Security was lacking in Benghazi and officials in both Washington and Libya failed to recognize the dangers in the country.
According to the report, security forces at the compound were identified as a militia group called the February 17 Martyrs’ Brigade that the report said included Islamist elements. Unarmed security contractors from a company called Blue Mountain Libya also proved inadequate against the Sept. 11 attacks.
“Overall, the number of Bureau of Diplomatic Security (DS) security staff in Benghazi on the day of the attack and in the months and weeks leading up to it was inadequate, despite repeated requests from Special Mission Benghazi and Embassy Tripoli for additional staffing,” the report said, adding that investigators found “a pervasive realization” by U.S. personnel that security of the mission “was not a high priority for Washington.”
Regarding intelligence, the report said there was “no immediate, specific tactical warning.”
However, a local police officer was spotted by compound security on the morning of the attack taking photos of the compound villas with a cell phone from the second floor of a building across the street, apparently casing the facility.
“The individual was reportedly stopped by BML guards, denied any wrongdoing, and departed in a police car with two others,” the report said.
The report also said that in the weeks and months prior to the attack there was “a deteriorating security situation” in Libya that was reliant on an “armed but poorly skilled” militia and unarmed contractors.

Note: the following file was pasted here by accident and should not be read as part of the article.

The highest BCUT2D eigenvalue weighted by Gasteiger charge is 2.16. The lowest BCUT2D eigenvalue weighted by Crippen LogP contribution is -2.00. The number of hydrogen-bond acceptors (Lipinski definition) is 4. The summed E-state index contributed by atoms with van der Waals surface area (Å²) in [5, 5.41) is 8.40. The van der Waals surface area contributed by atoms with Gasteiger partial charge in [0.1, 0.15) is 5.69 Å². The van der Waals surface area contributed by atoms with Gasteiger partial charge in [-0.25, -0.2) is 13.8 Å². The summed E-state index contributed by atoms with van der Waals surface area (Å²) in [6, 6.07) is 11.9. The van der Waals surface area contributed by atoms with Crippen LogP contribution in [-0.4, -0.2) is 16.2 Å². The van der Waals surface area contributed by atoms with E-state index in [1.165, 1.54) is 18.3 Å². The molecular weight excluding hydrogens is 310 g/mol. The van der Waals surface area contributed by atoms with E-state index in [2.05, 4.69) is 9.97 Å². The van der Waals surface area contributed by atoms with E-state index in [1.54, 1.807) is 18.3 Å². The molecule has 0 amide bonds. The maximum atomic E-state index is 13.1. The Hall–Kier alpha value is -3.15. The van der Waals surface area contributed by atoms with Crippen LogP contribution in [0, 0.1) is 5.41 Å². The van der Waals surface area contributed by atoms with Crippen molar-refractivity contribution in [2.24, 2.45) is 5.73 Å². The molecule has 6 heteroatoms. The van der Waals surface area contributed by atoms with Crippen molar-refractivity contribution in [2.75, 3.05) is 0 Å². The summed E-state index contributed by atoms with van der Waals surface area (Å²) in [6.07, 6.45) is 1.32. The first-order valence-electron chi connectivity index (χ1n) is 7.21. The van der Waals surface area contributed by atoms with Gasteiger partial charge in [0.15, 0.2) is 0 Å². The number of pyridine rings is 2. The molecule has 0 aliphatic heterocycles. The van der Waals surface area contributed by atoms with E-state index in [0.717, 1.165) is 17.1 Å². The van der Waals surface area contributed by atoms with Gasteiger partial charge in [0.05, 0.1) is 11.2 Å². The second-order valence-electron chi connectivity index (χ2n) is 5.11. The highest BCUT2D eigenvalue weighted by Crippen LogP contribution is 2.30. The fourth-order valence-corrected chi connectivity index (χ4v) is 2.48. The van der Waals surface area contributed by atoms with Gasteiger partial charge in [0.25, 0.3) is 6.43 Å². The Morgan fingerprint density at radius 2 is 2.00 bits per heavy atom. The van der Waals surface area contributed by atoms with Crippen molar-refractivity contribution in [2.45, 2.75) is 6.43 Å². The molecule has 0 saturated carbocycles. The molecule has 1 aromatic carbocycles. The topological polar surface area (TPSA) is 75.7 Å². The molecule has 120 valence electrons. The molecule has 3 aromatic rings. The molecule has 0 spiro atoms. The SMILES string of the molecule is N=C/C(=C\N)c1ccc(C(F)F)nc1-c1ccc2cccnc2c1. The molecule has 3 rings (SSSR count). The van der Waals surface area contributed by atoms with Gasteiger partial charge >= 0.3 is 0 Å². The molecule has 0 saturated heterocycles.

Additionally, the report said the militia in charge of security showed “troubling indicators” that the group was not protecting diplomatic vehicles due to protests over salary and working hours.
The report said communication, cooperation, and coordination among Washington, Tripoli, and Benghazi was “constrained by a lack of transparency, responsiveness, and leadership at the senior levels.”
“Among various Department bureaus and personnel in the field, there appeared to be very real confusion over who, ultimately, was responsible and empowered to make decisions based on both policy and security considerations,” the report said.
The board praised the “remarkable heroism” shown by U.S. personnel who tried to defend against the attack but who “fell short” after dozens of attackers broke into the compound, possibly through a gate that was left open by a security contractor.
According to the report, there was “little evidence that the armed February 17 guards offered any meaningful defense of the SMC, or succeeded in summoning a February 17 militia presence to assist expeditiously.”
The central government in Tripoli had little influence or control of Benghazi, a known redoubt of Islamist militia groups since the ouster of Libyan leader Muammar Gaddafi last year.
Two unarmed drone aircraft were dispatched to the attack to provide video intelligence.
However, while the report claimed the U.S. government response was “timely and appropriate … there simply was not enough time for armed U.S. military assets to have made a difference.”
A Marine Corps Fleet Anti-terrorism Security Team was dispatched to the country a day after the attack.
A series of relatively minor attacks involving militias in Benghazi began in March and included armed robberies, shootings, and several small-scale bombings, including an improvised explosive device attack in June that blew a hole in the compound wall.
Attacks escalated in the summer with several rocket propelled grenade attacks and grenade bombings.
Those attacks “took place against a general backdrop of political violence, assassinations targeting former regime officials, lawlessness, and an overarching absence of central government authority in eastern Libya,” the report said.
A timeline in the report provided dramatic details of the efforts taken by several security officials to defend Stevens and themselves during the attack on the compound and a subsequent attack on the CIA annex, about a mile from the compound.
The report made a series of recommendations for improving security at “high-threat” posts like the ones in Benghazi.